Advancing Care for Foot and Ankle Disorders

Justin K. Greisberg, MD

Justin K. Greisberg, MD

When Justin K. Greisberg, MD, Chief of the Foot and Ankle Service, joined the Department of Orthopedics at NewYork-Presbyterian/Columbia University Medical Center in 2002, he had been tapped to redevelop the service, which although having had a rich history at the Hospital, had not had dedicated orthopedic surgeons in the subspecialty for several years. In 2011, J. Turner Vosseller, MD, joined Dr. Greisberg, and today their combined clinical, research, and education expertise and pioneering work in complex reconstructive surgeries and orthopedic trauma is benefitting patients and the subspecialty alike. This article focuses on their work in two particularly challenging clinical scenarios: the posterior pilon fracture and determining return to play following an ankle injury in professional athletes.

Posterior Pilon Fracture: An Alternate Approach to an Age-Old Challenge

For many years, orthopedic surgeons have approached posterior pilon fractures from either the side or from the front. The latter technique involves making a long medial incision and dislocating the ankle in order to reach and then reduce the fracture. It also requires extensive soft tissue stripping of fracture fragments. “It was a good way to deal with the fracture pattern, but it was quite invasive,” says Dr. Greisberg. “Today, we try not to be so aggressive in our dissections.”

Postoperative films

Postoperative films after surgical fixation of a posterior pilon fracture. The fibula is reduced and plated after the tibia through the same posterolateral incision.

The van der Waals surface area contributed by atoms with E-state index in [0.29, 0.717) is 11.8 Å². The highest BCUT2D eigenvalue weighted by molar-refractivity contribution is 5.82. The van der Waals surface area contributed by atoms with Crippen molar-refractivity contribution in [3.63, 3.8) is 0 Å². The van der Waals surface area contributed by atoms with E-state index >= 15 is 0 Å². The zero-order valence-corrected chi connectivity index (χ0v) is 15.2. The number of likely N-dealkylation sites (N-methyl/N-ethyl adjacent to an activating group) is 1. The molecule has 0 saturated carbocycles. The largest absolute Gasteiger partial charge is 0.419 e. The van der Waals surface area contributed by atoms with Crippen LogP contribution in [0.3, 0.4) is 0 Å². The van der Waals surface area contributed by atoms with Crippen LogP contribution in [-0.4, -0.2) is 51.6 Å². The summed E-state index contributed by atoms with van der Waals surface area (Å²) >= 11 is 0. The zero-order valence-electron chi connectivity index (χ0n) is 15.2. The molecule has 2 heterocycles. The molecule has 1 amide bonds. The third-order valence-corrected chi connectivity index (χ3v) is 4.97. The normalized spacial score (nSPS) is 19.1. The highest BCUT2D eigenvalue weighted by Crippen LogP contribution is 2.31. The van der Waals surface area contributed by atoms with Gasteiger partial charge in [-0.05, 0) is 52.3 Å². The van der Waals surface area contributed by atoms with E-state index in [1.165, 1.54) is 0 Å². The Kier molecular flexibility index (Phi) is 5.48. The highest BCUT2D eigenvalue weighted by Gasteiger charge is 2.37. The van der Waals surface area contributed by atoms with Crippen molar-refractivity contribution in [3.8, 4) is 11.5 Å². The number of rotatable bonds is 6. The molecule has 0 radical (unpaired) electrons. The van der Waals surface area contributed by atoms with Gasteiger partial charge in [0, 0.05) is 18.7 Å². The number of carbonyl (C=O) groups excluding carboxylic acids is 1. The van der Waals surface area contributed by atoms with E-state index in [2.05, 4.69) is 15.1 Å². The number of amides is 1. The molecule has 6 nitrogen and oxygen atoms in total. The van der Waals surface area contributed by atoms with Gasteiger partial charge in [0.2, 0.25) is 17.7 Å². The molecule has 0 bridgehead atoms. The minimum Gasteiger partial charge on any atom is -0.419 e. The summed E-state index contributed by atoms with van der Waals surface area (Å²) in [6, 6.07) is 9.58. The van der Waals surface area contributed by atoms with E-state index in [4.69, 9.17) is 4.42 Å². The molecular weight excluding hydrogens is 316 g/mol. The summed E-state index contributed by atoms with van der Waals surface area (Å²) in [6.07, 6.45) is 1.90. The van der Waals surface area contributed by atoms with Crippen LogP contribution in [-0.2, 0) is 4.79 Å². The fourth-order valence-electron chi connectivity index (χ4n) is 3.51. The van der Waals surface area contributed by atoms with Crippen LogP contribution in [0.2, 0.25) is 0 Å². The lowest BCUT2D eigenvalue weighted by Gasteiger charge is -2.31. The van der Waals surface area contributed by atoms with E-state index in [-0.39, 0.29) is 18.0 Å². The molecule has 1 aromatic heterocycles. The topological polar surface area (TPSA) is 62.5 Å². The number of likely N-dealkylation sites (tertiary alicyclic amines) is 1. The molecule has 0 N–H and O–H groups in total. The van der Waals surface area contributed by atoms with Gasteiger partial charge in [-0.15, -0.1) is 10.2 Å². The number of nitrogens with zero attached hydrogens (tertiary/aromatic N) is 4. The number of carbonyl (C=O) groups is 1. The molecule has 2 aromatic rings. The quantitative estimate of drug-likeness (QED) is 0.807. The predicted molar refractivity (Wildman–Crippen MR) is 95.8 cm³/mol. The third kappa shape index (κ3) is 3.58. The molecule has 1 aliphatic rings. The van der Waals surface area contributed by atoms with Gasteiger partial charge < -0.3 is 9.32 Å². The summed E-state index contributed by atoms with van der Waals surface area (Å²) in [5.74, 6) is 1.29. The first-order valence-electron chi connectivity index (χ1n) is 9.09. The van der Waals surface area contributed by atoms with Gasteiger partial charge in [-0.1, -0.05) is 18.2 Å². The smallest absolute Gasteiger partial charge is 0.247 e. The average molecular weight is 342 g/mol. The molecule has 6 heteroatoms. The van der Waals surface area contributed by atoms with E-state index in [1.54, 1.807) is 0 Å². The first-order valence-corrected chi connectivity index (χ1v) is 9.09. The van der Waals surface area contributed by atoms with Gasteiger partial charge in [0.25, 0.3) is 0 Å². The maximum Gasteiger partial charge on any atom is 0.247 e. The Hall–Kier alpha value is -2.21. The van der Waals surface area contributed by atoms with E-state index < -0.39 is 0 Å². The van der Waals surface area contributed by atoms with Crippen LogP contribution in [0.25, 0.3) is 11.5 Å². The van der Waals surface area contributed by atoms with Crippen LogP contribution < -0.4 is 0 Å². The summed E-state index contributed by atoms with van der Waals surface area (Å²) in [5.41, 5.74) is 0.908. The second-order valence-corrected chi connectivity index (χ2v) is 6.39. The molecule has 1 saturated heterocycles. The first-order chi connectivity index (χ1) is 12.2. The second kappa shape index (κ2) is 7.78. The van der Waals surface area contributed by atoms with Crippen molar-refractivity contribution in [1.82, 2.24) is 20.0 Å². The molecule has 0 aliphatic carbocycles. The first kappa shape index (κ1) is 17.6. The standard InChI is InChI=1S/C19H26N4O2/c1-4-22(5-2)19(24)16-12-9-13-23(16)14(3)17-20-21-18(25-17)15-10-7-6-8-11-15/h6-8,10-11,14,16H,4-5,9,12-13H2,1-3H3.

Recognizing that standard anterior, medial, or lateral surgical approaches to the ankle provided poor visualization and limited access to the posterior plafond, Dr. Greisberg looked for an alternate way that would produce better functional outcomes. “I had approached the area from the lateral side, I tried it from the medial side. It’s really difficult to reach,” says Dr. Greisberg. “From the standard sides, nothing worked well.”

Many years ago, Dr. Greisberg was discussing treatment approaches for this challenging fracture with a trauma surgeon. “He said, ‘why don’t you just go from the back?’ He meant it as a joke, but it actually made sense to me,” says Dr. Greisberg. “So, we started accessing the tibial plafond with a posterolateral approach, which is generally used for tibia fractures located higher up. It had never been described before as being done in the ankle. I didn’t invent the approach, I just refined it for these fractures.”

Dr. Greisberg subsequently undertook a retrospective study of 15 patients with posterior pilon injuries that he had treated with either a posteromedial, posterolateral, or a combined technique between 2002 and 2007. “We looked at any surgical complications and examined their imaging studies for alignment and arthrosis,” notes Dr. Greisberg. “We found the posterior technique to be safe with no subsequent neurovascular injuries or infections. We were able to directly expose and reduce posterior fragments without the expansive soft tissue stripping and achieved a good reduction in the majority of cases.”